Author(s): Isabelle Batxelli-Molina [*] aff1 , Sophie Calvayrac-Pawlowski aff1 , Véronique Moulin aff1 , Martine Lapalus aff2 , Sonia Hem aff3 , Daniel Laune aff1 , Tarik Asselah aff2 , Bénédicte Jardin-Watelet aff1
40 kDa isoforms; [alpha]-2 macroglobulin; chronic hepatitis C; early diagnosis; liver fibrosis; serum
Hepatitis C virus (HCV) is a major cause of chronic liver disease and consequently a significant cause of morbidity and mortality [1 ]. About 180 million people are infected worldwide and up to 70% of HCV-positive patients develop chronic infection with severe risk of progression to hepatic fibrosis and cirrhosis. Liver fibrosis is mediated by necro-inflammation and activation of liver stellate cells and is characterized by accumulation of extracellular matrix proteins, including collagen [2 ]. Fibrosis progression in chronic hepatitis C (CHC) determines the final prognosis and the need of treatment. Currently, liver biopsy is considered the gold standard for hepatic fibrosis staging, but this invasive procedure is now progressively replaced by noninvasive methods, such as blood testing or hepatic elasticity measurement [3 ].
The standard of care for chronic HCV infection has been, for many years, peg-IFN/RBV combination, which eradicates the virus in approximately 50% of treated patients [4 ]. The recent development and availability of new molecules named direct antiviral agents are increasing HCV therapeutic options [5,6 ]. Many new antiviral drugs for HCV therapy are in preclinical or early clinical development, but these new regimens present novel challenges including complicated treatment algorithms based on virological response, numerous drug interactions and additional side effects especially in patients with advanced fibrosis [7 ]. Furthermore, new HCV infections still occur, especially in some of the poorest and low economic regions of the world with health burden. Challenges and opportunities will characterize the story of HCV infection also in the new era. Despite the great therapeutic advances, improvements in HCV surveillance, epidemiological mapping, prevention, testing and therapy are needed. Early diagnosis of hepatitis C and initiation of treatment before the development of serious liver damage - prior to reaching F3 fibrosis or cirrhosis - has the potential to save large sums of money and to make it affordable to treat a much larger number of people [8 ]. Currently, noninvasive tests cannot differentiate between adjacent stages of fibrosis, which limits assessment of disease progression and regression during therapy. However, in long-term perspectives, the importance of precise staging will diminish as therapy for HCV improves.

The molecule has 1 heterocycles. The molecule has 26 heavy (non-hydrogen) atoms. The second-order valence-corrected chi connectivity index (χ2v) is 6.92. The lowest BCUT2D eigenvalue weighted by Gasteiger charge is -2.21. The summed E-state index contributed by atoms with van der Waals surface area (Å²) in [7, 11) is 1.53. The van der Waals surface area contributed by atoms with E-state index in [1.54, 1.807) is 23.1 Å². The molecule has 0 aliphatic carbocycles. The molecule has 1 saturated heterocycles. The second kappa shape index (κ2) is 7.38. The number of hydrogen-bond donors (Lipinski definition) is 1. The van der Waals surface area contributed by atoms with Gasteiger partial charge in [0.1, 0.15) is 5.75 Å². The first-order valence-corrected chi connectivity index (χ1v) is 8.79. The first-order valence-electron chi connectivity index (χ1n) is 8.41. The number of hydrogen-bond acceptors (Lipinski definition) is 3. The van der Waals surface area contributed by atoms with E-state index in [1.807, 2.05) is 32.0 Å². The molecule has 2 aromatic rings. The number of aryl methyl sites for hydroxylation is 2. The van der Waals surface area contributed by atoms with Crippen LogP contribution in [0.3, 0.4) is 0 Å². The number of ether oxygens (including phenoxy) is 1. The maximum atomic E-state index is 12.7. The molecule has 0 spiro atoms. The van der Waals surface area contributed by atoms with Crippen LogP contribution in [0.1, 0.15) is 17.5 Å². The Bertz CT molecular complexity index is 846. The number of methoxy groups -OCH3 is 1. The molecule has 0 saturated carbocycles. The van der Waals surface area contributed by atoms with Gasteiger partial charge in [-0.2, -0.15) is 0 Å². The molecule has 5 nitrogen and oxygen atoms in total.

The monitoring of early stages of fibrosis (mild and moderate) is mandatory for the prognosis and the decision to treat in patients with CHC. Noninvasive methods (biomarkers and liver stiffness measurement) are available; however, their efficacy to identify patients with mild (F1) and moderate (F2) fibrosis remains limited. Clinical care for patients with HCV-related liver disease has advanced considerably during the last two decades, particularly during the last 5 years. Currently, dual therapy (peg-IFN and ribavirin) remains the standard of care for patients with genotype non-1, and for some patients with genotype 1 infection [7 ], and the treatment is mainly initiate at the F2 stage. New triple therapies are...